Roxy’s marriage has always been rock solid.
After twenty years, and with two carefree kids, she and Dave are still the perfect couple.
Until the day she comes home unexpectedly and finds Dave in bed with their attractive, single neighbour.
Suddenly Roxy isn’t sure about anything – her past, the business she’s taken over from her dad, or what her family’s future might be. She’s spent so long caring about everyone else that she’s forgotten what she actually wants. But something has changed. And Roxy has a decision to make.
Whether it’s with Dave, or without him, it’s time for Roxy to start living for herself…
I received a copy of this book from Headline via NetGalley in return for an honest review.
Living and then married to her school sweetheart, Roxy’s adult life has always been a partnership, she thought their marriage was strong, their family, all they both wanted. When her father became terminally ill, she expected, and received her husband Dave’s support, until she didn’t.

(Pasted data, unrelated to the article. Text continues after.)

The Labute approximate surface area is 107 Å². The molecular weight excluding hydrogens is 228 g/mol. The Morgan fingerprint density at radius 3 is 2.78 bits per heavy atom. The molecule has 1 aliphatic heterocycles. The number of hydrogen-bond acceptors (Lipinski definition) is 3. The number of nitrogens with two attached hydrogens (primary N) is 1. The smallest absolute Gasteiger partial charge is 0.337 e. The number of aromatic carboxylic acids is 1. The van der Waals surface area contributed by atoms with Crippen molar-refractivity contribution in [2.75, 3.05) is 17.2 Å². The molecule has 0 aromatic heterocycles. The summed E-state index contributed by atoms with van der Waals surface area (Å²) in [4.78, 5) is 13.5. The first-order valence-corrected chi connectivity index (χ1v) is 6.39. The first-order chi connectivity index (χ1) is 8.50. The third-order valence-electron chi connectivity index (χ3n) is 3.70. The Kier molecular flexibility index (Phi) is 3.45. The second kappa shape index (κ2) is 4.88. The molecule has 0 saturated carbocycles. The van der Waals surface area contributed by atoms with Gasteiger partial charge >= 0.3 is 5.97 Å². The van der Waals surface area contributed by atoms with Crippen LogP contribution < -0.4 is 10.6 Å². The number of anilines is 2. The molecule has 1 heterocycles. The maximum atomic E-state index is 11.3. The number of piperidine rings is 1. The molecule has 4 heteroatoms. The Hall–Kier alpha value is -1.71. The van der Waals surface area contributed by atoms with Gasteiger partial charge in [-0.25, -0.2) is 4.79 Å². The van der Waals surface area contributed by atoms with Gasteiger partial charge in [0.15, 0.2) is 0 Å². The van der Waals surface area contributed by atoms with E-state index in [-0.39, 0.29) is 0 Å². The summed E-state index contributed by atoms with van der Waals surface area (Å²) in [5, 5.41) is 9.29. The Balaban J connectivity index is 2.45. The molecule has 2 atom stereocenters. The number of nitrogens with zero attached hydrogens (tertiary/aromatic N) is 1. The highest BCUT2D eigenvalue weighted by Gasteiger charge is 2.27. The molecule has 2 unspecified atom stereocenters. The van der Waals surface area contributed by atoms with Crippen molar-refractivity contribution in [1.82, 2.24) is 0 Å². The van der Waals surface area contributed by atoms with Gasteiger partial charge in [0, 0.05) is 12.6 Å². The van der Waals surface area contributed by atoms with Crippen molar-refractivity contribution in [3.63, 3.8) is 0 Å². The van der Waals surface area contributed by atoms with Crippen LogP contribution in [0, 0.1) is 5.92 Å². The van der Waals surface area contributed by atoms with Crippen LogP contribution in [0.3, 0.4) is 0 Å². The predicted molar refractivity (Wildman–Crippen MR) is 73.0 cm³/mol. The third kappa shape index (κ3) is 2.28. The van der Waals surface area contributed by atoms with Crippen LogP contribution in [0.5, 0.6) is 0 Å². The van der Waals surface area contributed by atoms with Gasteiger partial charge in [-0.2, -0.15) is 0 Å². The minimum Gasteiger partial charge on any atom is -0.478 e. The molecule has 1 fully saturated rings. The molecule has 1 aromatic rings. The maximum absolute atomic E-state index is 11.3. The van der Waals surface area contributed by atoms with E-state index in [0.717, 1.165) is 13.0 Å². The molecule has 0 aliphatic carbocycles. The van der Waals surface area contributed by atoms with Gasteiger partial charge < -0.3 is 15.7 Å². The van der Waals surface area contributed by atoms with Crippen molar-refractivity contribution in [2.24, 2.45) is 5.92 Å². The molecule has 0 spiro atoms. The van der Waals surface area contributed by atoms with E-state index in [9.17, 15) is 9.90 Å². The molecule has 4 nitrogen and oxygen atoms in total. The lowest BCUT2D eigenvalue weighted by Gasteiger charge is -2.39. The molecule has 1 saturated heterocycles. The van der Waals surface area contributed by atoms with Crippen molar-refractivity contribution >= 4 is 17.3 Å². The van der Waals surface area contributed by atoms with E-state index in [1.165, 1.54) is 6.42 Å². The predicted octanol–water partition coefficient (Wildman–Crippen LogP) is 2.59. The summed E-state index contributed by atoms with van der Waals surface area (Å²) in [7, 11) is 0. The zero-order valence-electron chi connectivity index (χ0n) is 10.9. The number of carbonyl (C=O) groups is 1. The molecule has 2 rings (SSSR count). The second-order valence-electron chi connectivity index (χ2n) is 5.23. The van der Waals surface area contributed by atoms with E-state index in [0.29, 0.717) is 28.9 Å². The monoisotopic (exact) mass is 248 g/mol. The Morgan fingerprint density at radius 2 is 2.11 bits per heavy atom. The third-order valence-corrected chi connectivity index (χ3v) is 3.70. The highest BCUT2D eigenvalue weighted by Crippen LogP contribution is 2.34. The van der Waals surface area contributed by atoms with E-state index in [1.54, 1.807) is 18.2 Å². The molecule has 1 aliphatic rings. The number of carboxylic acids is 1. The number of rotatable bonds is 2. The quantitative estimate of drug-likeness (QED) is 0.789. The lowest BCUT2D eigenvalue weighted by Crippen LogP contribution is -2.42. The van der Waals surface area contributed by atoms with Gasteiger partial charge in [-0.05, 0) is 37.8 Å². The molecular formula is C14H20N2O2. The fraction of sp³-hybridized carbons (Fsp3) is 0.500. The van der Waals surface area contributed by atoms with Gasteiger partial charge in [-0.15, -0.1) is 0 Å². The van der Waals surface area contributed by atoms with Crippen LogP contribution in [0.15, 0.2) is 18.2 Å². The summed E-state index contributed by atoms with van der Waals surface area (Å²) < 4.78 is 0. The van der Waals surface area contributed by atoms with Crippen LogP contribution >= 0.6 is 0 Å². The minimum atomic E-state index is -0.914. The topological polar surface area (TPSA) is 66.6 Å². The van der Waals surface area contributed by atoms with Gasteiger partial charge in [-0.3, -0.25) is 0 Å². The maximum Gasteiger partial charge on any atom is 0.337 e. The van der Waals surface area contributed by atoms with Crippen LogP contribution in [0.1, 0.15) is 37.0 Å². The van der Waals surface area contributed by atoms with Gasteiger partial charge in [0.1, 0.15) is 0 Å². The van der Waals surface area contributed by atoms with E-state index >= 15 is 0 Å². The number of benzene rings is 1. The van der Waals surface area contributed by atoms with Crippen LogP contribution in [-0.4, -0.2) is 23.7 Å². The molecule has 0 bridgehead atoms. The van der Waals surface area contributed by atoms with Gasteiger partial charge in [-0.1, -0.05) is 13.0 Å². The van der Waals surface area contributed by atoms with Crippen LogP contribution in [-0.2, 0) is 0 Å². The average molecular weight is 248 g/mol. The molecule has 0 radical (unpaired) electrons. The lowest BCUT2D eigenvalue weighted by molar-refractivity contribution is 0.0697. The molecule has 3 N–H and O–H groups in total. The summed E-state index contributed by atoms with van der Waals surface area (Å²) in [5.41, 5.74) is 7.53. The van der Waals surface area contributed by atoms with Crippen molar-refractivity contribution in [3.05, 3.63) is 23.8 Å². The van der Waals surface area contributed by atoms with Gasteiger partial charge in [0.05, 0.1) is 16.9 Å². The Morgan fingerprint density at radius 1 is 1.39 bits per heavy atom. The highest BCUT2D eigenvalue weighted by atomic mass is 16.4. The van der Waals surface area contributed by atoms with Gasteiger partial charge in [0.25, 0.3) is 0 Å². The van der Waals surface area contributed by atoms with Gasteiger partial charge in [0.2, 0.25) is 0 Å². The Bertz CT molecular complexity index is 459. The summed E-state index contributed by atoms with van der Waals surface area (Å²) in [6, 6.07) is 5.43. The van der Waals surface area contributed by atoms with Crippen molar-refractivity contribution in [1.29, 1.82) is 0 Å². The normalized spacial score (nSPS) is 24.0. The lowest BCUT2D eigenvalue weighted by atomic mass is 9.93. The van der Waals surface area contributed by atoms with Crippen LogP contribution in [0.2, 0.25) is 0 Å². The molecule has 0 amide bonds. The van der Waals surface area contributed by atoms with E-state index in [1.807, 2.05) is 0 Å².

Arriving home unexpectedly after the funeral, she finds her loving husband committing the ultimate betrayal, with their attractive next-door-neighbour, and just like that everything changes for Roxy and her young children.
Even though this a soul-destroying discovery, it is written with self-deprecating humour, Roxy is restrained, her reactions even surprise herself, but she is a reflective thinker and doesn’t make life-changing decisions on impulse. She walks away to the safety of her childhood home, kids in tow, to decide on the future for all of them.
Grief for her father and her marriage rule her emotions, but she has responsibilities and moves forward, even though she wants to hide in a dark room and lick her wounds, like an injured animal. This story charts her journey of self-realisation, as she discovers new challenges and possibilities suddenly visible now she is released from the safety bubble of her marriage.
Dave wants his easy life back, even though he is the one who jeopardised it, It’s hard to feel any empathy for such a self-absorbed creature. Roxy is strong, giving and dependable, she is easy to empathise, many mothers will recognise something of themselves in her behaviour and personality traits, regardless of their circumstances.
Easy to read, with contemporary issues and believable, complex characters, this story of empowerment and family life is relatable, and that is why it’s so engaging to read.